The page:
Previous hospitalization in this study was 2.9 times more likely associated with septicemia in the current study. This research finding is consistent with the study conducted in Ethiopia AOR = 5.54 and AOR = 3.2[2, 9]. This association might be due to health care associated infections, high number of patients admitted to hospitals for prolonged periods, delayed request for blood culture, and a weak patient safety, and management system in the hospital. As a result, fast intervention had a must to minimize the infection.
The assessment of antimicrobial susceptibility pattern that differs in isolated bacteria, and the rates of resistance were high in this study, this may cause a serious therapeutic challenge for the management of common blood bacterial infections. The overall resistance of gram-positive and gram-negative bacteria in this study were 25%-66.7% and 8%-92% respectively, which was similar to the result reported in Mekelle for gram-positive 0-83.3% and gram-negative 0–100% , Jimma, 0-85.7% for gram-negative and 0%to 100% Gram-positive .This condition gives severe anxiety to the population. This high rate of resistance might indicate misuse and inappropriate usage of the antibacterial drugs. However, the resistance is different from the study conducted in Gondar where the rate of resistance for Gram positive bacteria ranged from 23.5–58.8% and gram negative bacteria 20–100% . The observed variation may be due to the arbitrary use of antimicrobials in the study area, self-prescribing antimicrobials in private drug stores and empirical treatment of hospital acquired infections without real etiological agent identification.
In our study, S.aureus was 91.7% resistant to penicillin, but susceptible to 75% gentamicin, and 83.3% ciprofloxacillin. This was similar with reports conducted in different countries 40%-97% [22, 35, 40]. This is due to the unrestrained use of antimicrobials without sensitivity testing in the study area. (66.7%) of methicillin, resistance Staphylococcus aureus (MRSA) was detected. In order of, the same report was done in Indian and Ethiopian researches [7, 22, 45].The incident of MRSA is more common because of the haphazard use of higher antimicrobials empirically and genetic proficiency to obtain antibiotic resistance. S. pyogenes were 100% sensitive to cefepime, ampicilin, and vancomycin from our study. This was in line with the study reports, which had in 100%, 87% [14, 35]. Vancomycin was 100% sensitive to S. agalactia. This finding was similar to the reports done in Mekelle . The possible reason for the absence of vancomycin resistant bacteria in this study is that the use of vancomycin by clinicians is controlled in the management of patients in the study setting, and in the nation as an entire.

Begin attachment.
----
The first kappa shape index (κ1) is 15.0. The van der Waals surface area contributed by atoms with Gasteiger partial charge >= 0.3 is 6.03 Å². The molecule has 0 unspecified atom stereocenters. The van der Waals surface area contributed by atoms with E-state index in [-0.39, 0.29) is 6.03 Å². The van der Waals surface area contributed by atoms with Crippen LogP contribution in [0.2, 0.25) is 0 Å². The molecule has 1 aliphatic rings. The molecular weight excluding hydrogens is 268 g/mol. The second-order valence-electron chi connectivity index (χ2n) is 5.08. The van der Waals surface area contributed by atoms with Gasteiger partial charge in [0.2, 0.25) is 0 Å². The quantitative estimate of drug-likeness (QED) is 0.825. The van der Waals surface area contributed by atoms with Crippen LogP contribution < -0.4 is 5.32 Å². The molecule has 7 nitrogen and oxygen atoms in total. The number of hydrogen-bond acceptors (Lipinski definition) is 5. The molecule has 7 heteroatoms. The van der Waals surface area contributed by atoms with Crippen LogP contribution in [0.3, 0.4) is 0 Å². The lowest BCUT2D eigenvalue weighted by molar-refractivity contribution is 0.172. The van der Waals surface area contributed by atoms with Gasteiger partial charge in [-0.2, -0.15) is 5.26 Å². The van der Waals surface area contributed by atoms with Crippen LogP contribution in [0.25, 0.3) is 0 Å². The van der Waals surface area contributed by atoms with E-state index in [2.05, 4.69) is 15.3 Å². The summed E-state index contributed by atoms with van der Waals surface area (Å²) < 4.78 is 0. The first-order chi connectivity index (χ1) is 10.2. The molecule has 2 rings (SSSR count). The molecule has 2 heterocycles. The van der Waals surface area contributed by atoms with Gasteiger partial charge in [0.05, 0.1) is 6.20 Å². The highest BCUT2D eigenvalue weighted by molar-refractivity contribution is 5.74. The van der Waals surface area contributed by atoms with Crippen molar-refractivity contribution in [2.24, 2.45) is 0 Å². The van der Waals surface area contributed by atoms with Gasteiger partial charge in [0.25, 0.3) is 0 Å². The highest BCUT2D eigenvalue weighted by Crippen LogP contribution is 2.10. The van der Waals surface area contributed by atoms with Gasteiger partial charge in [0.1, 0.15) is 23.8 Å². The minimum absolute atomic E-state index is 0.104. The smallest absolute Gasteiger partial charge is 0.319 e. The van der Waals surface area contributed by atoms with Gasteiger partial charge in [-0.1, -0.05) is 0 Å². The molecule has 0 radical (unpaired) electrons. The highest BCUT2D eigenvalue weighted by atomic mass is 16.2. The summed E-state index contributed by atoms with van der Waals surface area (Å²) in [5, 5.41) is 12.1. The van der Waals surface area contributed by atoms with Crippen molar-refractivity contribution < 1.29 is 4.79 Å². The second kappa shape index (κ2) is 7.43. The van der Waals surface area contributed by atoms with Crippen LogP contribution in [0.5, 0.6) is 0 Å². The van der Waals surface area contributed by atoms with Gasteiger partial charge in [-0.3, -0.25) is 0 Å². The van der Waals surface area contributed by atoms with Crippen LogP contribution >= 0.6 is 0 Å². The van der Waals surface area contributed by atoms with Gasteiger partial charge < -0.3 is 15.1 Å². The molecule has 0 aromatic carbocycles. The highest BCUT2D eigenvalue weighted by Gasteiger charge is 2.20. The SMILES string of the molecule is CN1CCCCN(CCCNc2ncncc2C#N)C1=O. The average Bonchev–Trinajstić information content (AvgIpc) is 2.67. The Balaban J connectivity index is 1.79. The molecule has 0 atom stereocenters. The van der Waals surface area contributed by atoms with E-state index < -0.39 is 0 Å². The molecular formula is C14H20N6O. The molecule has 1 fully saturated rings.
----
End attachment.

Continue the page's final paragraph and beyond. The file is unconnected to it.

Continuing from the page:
K.pneumonia. E.coli, P.aeruginosa, K.rhinose, and Serratia spp in our study were 50–100% sensitive to meropenem, imipenem, and amikacin. This finding was similar to the reports [2, 22, 38, 45]. K.pneumonia and E.aerogenes were 100% resistant to ampicillin, amoxicillin -clavulanic acid. In addition, E.coli (83.3%) for gentamicin and P.aeruginosa (75%) for gentamicin and ampicillin resistance were observed in this study. These were consistent to other studies conducted in Ghana 74%, Ethiopia 86% and 94%[9, 41] and India 93%, 87%[45, 54].The finding of this study indicates most of the gram-negative bacteria were 50–100% resistance to ciprofloxacillin, gentamicin, ceftriaxone, chloramphenicol, trimethoprin-sulfamethoxazole, and ceftazidime. This was concordant with the research done in Cameroon 45%-100%  and Ethiopia [9, 11, 43].
The limitation of this study was done in a single hospital, and only a phenotypic test was done, which may under estimate the prevalence of bacteria for the different geographical areas. This study has not detected fungemia and anaerobic bacteria due to scarcity of the media.